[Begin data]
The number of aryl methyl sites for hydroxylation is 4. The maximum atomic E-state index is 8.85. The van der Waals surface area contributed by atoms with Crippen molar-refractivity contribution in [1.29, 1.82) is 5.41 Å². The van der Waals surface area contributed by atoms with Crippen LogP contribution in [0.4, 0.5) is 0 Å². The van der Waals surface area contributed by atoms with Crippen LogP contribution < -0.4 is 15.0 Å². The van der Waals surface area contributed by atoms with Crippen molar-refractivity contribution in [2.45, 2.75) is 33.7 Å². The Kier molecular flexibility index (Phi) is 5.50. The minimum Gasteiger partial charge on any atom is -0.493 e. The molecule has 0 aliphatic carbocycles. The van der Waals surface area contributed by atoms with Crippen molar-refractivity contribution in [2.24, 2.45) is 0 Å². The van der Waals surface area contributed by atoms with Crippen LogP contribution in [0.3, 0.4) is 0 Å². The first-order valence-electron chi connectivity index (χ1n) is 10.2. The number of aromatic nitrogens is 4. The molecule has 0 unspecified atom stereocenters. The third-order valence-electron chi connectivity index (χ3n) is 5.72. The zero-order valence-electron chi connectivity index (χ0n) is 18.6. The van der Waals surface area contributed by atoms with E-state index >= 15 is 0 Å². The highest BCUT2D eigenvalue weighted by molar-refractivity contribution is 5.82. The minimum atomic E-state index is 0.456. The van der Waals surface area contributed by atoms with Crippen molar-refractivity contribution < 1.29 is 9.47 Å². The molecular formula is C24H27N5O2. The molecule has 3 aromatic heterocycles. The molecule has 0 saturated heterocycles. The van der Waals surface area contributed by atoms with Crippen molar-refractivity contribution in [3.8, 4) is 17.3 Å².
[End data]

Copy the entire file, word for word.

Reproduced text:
The number of aryl methyl sites for hydroxylation is 4. The maximum atomic E-state index is 8.85. The van der Waals surface area contributed by atoms with Crippen molar-refractivity contribution in [1.29, 1.82) is 5.41 Å². The van der Waals surface area contributed by atoms with Crippen LogP contribution in [0.4, 0.5) is 0 Å². The van der Waals surface area contributed by atoms with Crippen LogP contribution < -0.4 is 15.0 Å². The van der Waals surface area contributed by atoms with Crippen molar-refractivity contribution in [2.45, 2.75) is 33.7 Å². The Kier molecular flexibility index (Phi) is 5.50. The minimum Gasteiger partial charge on any atom is -0.493 e. The molecule has 0 aliphatic carbocycles. The van der Waals surface area contributed by atoms with Crippen molar-refractivity contribution in [2.24, 2.45) is 0 Å². The van der Waals surface area contributed by atoms with Crippen LogP contribution in [0.3, 0.4) is 0 Å². The first-order valence-electron chi connectivity index (χ1n) is 10.2. The number of aromatic nitrogens is 4. The molecule has 0 unspecified atom stereocenters. The third-order valence-electron chi connectivity index (χ3n) is 5.72. The zero-order valence-electron chi connectivity index (χ0n) is 18.6. The van der Waals surface area contributed by atoms with E-state index >= 15 is 0 Å². The highest BCUT2D eigenvalue weighted by molar-refractivity contribution is 5.82. The minimum atomic E-state index is 0.456. The van der Waals surface area contributed by atoms with Crippen molar-refractivity contribution < 1.29 is 9.47 Å². The molecular formula is C24H27N5O2. The molecule has 3 aromatic heterocycles. The molecule has 0 saturated heterocycles. The van der Waals surface area contributed by atoms with Crippen molar-refractivity contribution in [3.8, 4) is 17.3 Å².